Cholera in Cork

8th May 1832
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From the Southern Reporter and Cork Commercial Courier

CHOLERA CORK

Since the publication of our number of Saturday, up to 12 o'clock last night, this malady continued with unmitigated virulence to add to the number of its afflicted subjects and victims; but from all we can learn during the night there was a marked cessation to the labours of the Chairman – a portion of the hospital establishments that have been in unremitting and melancholy activity for many days in removing the poor sufferers from their wretched homes for medical treatment.

The public feeling has been during this day of a more cheerful character than had marked it for some time; there appears a manifest return of confidence, and business seems to have been almost restored to its wonted activity.

We hope and trust that the cause for all this might not prove illusory and that the distemper is really on the wane; but be this as it may what, we reiterate, is to be done with the poor?

– Are the scores of thousands of unemployed, unfed, and unclothed creatures, with which the city is now and has been for many months afflicted, to be left to their unhappy fate?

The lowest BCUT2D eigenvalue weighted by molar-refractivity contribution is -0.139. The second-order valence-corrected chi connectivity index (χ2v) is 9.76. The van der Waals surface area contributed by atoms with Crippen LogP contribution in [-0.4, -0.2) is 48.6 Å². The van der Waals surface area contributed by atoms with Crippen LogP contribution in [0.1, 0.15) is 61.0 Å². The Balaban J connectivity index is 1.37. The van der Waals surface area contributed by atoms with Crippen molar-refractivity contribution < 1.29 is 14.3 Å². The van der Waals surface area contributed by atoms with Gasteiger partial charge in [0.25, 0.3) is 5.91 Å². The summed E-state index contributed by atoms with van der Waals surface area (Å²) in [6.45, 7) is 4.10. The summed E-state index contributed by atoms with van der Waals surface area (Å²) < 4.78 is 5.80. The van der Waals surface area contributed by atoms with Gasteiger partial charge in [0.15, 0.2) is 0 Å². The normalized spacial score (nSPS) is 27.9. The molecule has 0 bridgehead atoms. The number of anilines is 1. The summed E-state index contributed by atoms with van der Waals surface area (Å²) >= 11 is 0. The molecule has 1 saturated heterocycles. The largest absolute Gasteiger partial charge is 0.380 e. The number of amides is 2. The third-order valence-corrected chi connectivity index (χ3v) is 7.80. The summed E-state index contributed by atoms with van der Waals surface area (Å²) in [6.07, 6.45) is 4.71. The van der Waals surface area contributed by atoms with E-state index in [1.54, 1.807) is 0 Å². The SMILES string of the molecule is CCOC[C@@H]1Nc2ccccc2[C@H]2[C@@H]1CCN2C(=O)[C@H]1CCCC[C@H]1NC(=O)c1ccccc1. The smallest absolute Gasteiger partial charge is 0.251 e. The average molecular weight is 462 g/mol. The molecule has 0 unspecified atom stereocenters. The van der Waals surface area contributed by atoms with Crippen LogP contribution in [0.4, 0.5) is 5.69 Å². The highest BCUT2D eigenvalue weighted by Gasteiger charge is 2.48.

– What are the public boards thinking of?

Improvements are needed in every direction – the city is taxed more than sufficiently to afford, at this moment, the expenditure of several thousands – let the 10th part of the unemployed of our population be put to work and with the blessing of God the enemy will soon be dislodged.

Communications are pouring in calling upon us to stir up the surrounding Gentry and many of the affluent amongst us to the performance of their duty. If we possess the means of moving those flinty ones to feel for and contribute to the amelioration of the present awful condition of the destitute, we would soon render ourselves instrumental in the saving of hundreds from an untimely grave and perhaps thousands from famine and disease. But when human misery in its most fearful state – when, in short, the existence of a frightful scourge amongst us – when to avert it even from themselves appears of innovating influence amongst them how, we beg to ask, can we arouse them to their duty? Between their consciences and their God be the reckoning we have done with them.

In the meantime, a strong – and, to be effectual, a detailed and circumstantial representation of the city to the government –  it's total inability to meet the dreadful amount of taxation which the devastating visitant will entail – and a call for immediate and extensive aid must be made, and, what is better, if made judiciously, must succeed.

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